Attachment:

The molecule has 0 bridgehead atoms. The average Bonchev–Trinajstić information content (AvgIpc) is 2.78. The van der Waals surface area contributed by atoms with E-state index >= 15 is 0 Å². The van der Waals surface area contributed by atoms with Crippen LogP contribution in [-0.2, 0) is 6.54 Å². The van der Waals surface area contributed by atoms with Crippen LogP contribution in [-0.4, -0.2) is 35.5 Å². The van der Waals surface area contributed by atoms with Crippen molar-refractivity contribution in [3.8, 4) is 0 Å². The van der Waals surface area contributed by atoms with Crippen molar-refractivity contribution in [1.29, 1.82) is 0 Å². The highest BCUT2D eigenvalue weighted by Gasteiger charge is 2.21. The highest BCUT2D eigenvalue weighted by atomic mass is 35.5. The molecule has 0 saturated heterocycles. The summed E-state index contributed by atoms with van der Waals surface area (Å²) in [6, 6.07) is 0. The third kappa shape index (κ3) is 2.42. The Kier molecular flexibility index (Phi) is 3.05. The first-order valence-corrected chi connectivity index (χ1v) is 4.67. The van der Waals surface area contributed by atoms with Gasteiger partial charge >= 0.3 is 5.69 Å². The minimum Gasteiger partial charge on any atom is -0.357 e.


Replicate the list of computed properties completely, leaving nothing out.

The molecule has 0 bridgehead atoms. The average Bonchev–Trinajstić information content (AvgIpc) is 2.78. The van der Waals surface area contributed by atoms with E-state index >= 15 is 0 Å². The van der Waals surface area contributed by atoms with Crippen LogP contribution in [-0.2, 0) is 6.54 Å². The van der Waals surface area contributed by atoms with Crippen LogP contribution in [-0.4, -0.2) is 35.5 Å². The van der Waals surface area contributed by atoms with Crippen molar-refractivity contribution in [3.8, 4) is 0 Å². The van der Waals surface area contributed by atoms with Crippen molar-refractivity contribution in [1.29, 1.82) is 0 Å². The highest BCUT2D eigenvalue weighted by Gasteiger charge is 2.21. The highest BCUT2D eigenvalue weighted by atomic mass is 35.5. The molecule has 0 saturated heterocycles. The summed E-state index contributed by atoms with van der Waals surface area (Å²) in [6, 6.07) is 0. The third kappa shape index (κ3) is 2.42. The Kier molecular flexibility index (Phi) is 3.05. The first-order valence-corrected chi connectivity index (χ1v) is 4.67. The van der Waals surface area contributed by atoms with Gasteiger partial charge >= 0.3 is 5.69 Å². The minimum Gasteiger partial charge on any atom is -0.357 e.